This is an appeal from a judgment of the Court of First Instance of Quezon holding that upon the death of Pablo Luce, "all his properties were inherited by his legitimate daughter Cristeta Luce who survived him for at least half an hour, she having died about half an hour after" the death of her father.
In the notice filed by the petitioner, it was announced that the appeal was taken from said judgment to the Supreme Court, on the ground that the question involved is one of law; and in the record on appeal filed by him and approved by the trial court, it was prayed that the case be certified and elevated to the Supreme Court, as only a question of law is involved.
Following the decision in Millar v. Nadres, I Off. Gaz., 975, cited in Moran’s Comments on the Rules of Court, 2d ed., Vol. I, p. 753, the appellant cannot now raise any question of fact. Even so, the writer of this opinion expresses his adherence to his dissent from the majority decision in the case cited, he being of the conviction that, although the appellant announces his intention to raise merely questions of law and appeal directly to the Supreme Court, this Court is bound to certify the case to the Court of Appeals, where said appellant actually raises questions of fact in his brief. However, in view of the stand of the majority, the author of this opinion has undertaken to examine the factual contention of the appellant, in relation to the evidence on record, with the result that he has come to the conclusion that the appealed judgment is supported by the proof.
The appellant insists that, since there is no proof as to the definite time of the death of Pablo Luce and his daughter Cristeta Luce, the law applicable is section 69, sub section ii (5), of Rule 123 of the Rules of Court, under which it is presumed that, in the absence of any showing as to which of two persons (who have perished in the same calamity) died first, the person between the ages of 15 and 60 is presumed to have survived the person under 15 or over 60. In this connection, it is alleged that Pablo Luce was 45 years old, whereas Cristeta Luce was only 13 years of age. In the face of the factual conclusion of the trial court that Pablo Luce died half an hour before Cristeta Luce died, which finding the appellant is now estopped to controvert and which (in the opinion of the writer hereof) is furthermore supported by the evidence, the rule cited by the appellant regarding the disputable presumption of survivorship cannot apply.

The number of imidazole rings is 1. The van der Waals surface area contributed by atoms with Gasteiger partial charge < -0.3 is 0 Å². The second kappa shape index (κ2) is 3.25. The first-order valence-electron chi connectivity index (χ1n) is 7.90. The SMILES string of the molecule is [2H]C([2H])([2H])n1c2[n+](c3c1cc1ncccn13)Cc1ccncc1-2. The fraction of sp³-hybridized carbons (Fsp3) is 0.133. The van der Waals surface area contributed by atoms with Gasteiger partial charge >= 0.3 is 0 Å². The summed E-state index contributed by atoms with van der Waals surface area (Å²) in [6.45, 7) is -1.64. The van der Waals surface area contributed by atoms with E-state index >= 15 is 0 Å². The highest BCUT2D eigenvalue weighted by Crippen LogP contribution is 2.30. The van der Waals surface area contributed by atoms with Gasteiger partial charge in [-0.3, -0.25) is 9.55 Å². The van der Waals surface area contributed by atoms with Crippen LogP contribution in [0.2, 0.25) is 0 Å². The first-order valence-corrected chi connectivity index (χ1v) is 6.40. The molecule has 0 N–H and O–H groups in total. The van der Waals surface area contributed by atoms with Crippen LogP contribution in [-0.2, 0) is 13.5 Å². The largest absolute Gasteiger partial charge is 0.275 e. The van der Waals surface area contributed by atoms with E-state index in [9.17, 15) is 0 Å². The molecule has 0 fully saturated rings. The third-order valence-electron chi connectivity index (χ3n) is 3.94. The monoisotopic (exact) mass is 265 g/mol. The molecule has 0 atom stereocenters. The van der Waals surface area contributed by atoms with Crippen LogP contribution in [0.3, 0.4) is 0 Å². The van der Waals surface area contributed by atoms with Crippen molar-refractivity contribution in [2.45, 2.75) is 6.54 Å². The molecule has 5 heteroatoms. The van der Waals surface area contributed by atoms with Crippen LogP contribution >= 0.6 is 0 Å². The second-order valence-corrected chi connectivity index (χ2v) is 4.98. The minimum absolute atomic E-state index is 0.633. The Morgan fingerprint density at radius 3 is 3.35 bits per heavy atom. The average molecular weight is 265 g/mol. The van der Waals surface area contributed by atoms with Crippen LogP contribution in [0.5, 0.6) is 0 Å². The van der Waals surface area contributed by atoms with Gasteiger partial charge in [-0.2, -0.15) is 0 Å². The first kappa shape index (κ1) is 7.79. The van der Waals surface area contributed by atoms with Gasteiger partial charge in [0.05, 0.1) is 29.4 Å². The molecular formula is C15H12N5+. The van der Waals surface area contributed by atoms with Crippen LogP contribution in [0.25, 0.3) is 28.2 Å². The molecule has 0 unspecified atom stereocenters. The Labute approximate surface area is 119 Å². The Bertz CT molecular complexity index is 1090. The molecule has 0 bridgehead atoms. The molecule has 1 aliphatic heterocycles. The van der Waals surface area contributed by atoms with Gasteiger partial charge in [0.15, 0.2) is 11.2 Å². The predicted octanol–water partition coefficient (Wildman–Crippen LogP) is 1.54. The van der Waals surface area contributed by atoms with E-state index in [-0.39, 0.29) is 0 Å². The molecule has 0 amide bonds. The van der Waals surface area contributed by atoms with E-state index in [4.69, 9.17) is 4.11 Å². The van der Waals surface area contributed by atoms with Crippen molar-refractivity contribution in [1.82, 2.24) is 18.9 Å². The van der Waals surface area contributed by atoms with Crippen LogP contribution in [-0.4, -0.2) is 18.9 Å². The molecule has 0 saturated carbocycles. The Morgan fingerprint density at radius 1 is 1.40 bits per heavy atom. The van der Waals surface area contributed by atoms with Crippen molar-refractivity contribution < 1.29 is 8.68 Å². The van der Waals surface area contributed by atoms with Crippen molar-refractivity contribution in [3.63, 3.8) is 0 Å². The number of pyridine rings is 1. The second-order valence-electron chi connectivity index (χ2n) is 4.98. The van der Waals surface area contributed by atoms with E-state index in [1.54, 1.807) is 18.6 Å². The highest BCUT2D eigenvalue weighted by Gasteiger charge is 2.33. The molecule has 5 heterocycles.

The appellant also contends that, even assuming that Cristeta Luce survived her father Pablo Luce, her estate should still be adjudicated to the appellant who is the nephew of Pablo Luce. Reliance is placed on article 925 of the Civil Code providing that the right of representation shall always take place in the direct descending line but never in the ascending, and that in the collateral line it shall take place only in favor of the children of brothers and sisters, whether they may be of the whole or half blood. It is intimated that because the oppositors-appellees are not in the direct descending line, but are only maternal grandparents of Cristeta Luce, they cannot inherit by representation. Aside from the fact that the trial court correctly withheld any adjudication as to the estate of Cristeta Luce, because it is not included in the intestate proceedings instituted by the petitioner-appellant, said oppositors-appellees are claiming inheritance from their grandchild Cristeta Luce in their own right as ascendants, and not merely by right of representation, it appearing that the said Cristeta Luce did not leave any legitimate children or descendants. (Arts. 935 and 937, Civil Code.)
Wherefore, the appealed judgment is affirmed with costs against the appellant. So ordered.
, Ozaeta, Feria, Bengzon, Tuason, Montemayor and Reyes, JJ.
I concur in the result.